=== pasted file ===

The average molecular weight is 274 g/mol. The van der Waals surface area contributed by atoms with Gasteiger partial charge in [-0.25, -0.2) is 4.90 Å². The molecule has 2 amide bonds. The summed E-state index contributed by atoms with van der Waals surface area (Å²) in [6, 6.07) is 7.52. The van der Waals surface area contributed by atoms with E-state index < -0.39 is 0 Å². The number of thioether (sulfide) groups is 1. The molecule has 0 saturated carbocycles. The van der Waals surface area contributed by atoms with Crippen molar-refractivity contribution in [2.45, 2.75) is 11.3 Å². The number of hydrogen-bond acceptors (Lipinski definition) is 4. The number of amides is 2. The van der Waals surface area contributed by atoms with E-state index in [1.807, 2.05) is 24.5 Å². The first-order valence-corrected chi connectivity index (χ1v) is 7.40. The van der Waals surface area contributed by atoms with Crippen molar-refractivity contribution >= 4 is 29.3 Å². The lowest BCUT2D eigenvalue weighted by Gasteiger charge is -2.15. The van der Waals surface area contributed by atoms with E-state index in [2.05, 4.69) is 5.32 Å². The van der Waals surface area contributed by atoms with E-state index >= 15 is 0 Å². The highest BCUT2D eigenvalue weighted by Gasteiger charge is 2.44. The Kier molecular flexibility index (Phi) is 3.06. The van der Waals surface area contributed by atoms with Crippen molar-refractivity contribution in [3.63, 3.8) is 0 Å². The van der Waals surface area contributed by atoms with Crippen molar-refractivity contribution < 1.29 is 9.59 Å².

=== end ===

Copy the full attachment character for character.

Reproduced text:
The average molecular weight is 274 g/mol. The van der Waals surface area contributed by atoms with Gasteiger partial charge in [-0.25, -0.2) is 4.90 Å². The molecule has 2 amide bonds. The summed E-state index contributed by atoms with van der Waals surface area (Å²) in [6, 6.07) is 7.52. The van der Waals surface area contributed by atoms with E-state index < -0.39 is 0 Å². The number of thioether (sulfide) groups is 1. The molecule has 0 saturated carbocycles. The van der Waals surface area contributed by atoms with Crippen molar-refractivity contribution in [2.45, 2.75) is 11.3 Å². The number of hydrogen-bond acceptors (Lipinski definition) is 4. The number of amides is 2. The van der Waals surface area contributed by atoms with E-state index in [1.807, 2.05) is 24.5 Å². The first-order valence-corrected chi connectivity index (χ1v) is 7.40. The van der Waals surface area contributed by atoms with Crippen molar-refractivity contribution >= 4 is 29.3 Å². The lowest BCUT2D eigenvalue weighted by Gasteiger charge is -2.15. The van der Waals surface area contributed by atoms with E-state index in [2.05, 4.69) is 5.32 Å². The van der Waals surface area contributed by atoms with E-state index >= 15 is 0 Å². The highest BCUT2D eigenvalue weighted by Gasteiger charge is 2.44. The Kier molecular flexibility index (Phi) is 3.06. The van der Waals surface area contributed by atoms with Crippen molar-refractivity contribution in [3.63, 3.8) is 0 Å². The van der Waals surface area contributed by atoms with Crippen molar-refractivity contribution < 1.29 is 9.59 Å².